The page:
If you do need to take a break from the studio due to fumes, but you have the kiln running, make sure there is always a place for you to eye the kiln just in case something happens. You should never leave the kiln unattended.


The two essentials

There are two essentials that you’ll need, and when choosing to organize your space, you should always make sure that you have them. They are:

  • Electricity
  • Water

These are two important things, probably the most important after the clay itself, that you’ll need in your studio. That’s because of the following:

  • Water is how you shape the clay, and if the clay gets too hard, you can’t work with it
  • Electricity is how you run many of your machines, especially if you have a kiln or wheel that is electric

If you don’t have these, make sure when you’re organizing and setting this up you put this together. When it comes to studios you should have a supply of water that runs somewhere, such as a sink, and with electricity, you should install sockets and such.


Now, before you buy or rent your kiln, you’ll need to look at the kiln power supply. There are many times when people won’t look into this, and it actually can make a huge difference. There are two types of that are typically in a studio, and they are:


  • A single-phase amp
  • A three-phase amp


Now, three-phase, in essence, means that you have alternating current, power generation, and distribution and transmission all put into there. This is something that you may see when looking at a kiln.


Those are the three-prong outlets, but a single-phase amp is often one that you have in a studio, but if it’s a three-phase one, you’ll need to make sure that you get a means to increase it. This is a huge thing that many don’t realize can play a major role in this.


If you have a three-phase and yours is a single-phase, it may not work, or it could put the studio in danger, and you’ll definitely want to figure out what you’re going to be using before you put it in the studio.


Determining equipment

When you go look at all the different types of pottery equipment, you’ll notice that there is a lot. So much in fact that it may not fit in the studio initially. You need to look at the resources, and your space as well, and you should figure out from there what you need in it.


For example, consider the following:

  • If your studio is small, you may have to opt for the smaller versions of everything, and vice versa if you have a bit of room that you can afford for the pottery studio, you should consider giving it some extra room.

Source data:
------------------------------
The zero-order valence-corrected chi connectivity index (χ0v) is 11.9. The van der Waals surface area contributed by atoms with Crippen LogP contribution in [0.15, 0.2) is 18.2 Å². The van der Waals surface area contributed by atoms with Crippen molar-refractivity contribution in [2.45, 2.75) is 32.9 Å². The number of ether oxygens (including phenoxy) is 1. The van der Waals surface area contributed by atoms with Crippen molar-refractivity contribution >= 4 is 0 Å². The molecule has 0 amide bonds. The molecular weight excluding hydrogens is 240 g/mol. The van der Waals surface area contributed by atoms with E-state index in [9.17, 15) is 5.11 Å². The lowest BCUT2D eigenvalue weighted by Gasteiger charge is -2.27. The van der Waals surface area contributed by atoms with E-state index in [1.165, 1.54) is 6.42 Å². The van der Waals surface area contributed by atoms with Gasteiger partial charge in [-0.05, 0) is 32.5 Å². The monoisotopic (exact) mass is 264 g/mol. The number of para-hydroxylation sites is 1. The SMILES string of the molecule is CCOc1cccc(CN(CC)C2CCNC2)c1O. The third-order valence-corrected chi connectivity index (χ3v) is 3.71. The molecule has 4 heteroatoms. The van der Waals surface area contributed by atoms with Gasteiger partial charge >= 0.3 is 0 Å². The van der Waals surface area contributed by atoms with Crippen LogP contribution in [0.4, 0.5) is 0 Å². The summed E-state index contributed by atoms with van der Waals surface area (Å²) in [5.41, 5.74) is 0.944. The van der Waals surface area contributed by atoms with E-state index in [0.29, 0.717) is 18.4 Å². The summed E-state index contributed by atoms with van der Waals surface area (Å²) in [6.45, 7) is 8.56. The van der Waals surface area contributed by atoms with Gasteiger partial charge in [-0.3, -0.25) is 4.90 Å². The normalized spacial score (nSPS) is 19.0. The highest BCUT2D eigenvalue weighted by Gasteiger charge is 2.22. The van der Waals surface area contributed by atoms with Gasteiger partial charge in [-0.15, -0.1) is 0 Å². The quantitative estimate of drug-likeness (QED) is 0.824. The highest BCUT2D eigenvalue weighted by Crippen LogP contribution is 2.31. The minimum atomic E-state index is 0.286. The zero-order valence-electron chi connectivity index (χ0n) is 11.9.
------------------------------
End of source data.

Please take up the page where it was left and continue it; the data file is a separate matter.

• How much are you willing to spend? Pottery stuff gets expensive
  • If you’re not looking to spend a lot, you should definitely not do so. Remember, you can always get it when you’re ready
  • Look at what you’re actually going to be using. If you don’t think you’re going to need a slab roller, then guess what? Don’t buy it
  • You should always look at the studio, look at your budget, and develop a floor plan to figure out what’s necessary

If you’re still really stumped at what you want to do with this, you should then start to make a checklist of the bare minimum that you need to get your studio up and running.


With all of this in mind, you’ll be able to choose for yourself just what you need to really get the ball rolling on this and to help you organize your studio.

It is encouraged, however, that if you need storage cabinets for stuff, get some. Some people like to use tubs, which does work, but if you get a drawer that you’re able to put everything in, and you can open up and see all of your stains and glazes right there, it’ll make your life so much easier, and you’ll be much happier with this as well.


Do I need a wheel or a Kiln?

Well, that is a very loaded question and there isn’t a yes and no answer. The first thing you have to think about is how much space you have to spare.


If you think you have spacious room for a full wheel then read our review of the two best wheels on Amazon by clicking here for our review.


Now, on the other hand, you might not have enough room for a full wheel but luckily we have a review of a great tabletop version called Speedball Portable Artista Tabletop Pottery Wheel.


And if you looking to do big projects or complex projects in your studio and you want to fire your own pottery read our review of Rapidfire Pro Kiln which is small and portable.


What about Tools and Equipment?

We have you covered and we have a great toolset to use in your newly organized studio. Read our review by clicking here to read our review of Meuxan 30PCS Pottery Tools Clay Sculpting Tool Set.


And found it on Amazon at a great price and with great reviews. Click here to read our review of it. Best Tool Set on Amazon.


What inspires you?

You want to think about your own inspiration. This really isn’t just having a nice studio with all the bells and whistles. It’s really not that smart to go drop all of this money on something that you may only do for a second, and then wasted it, or maybe you want to get serious with it, but all you do is buy beginner tools, so you have to rebuy everything.


There are a few questions that go along with this, and they are as follows:

  • Are you just trying out to get better, or are you looking to get super involved?
  • Are you advanced and want to learn more?
  • Are you serious about this, and do you want to work on a personal deep level?
  • Have you moved past the average studio and want to really make your own stuff?

If you feel like you’re serious about it, sometimes, buying the higher-end stuff will save you money, especially when it comes to a kiln. If you’re starting out and your intent is to be a beginner with it for a while, and it’ll be slow-going motion, you’ll want to probably opt for the beginner stuff.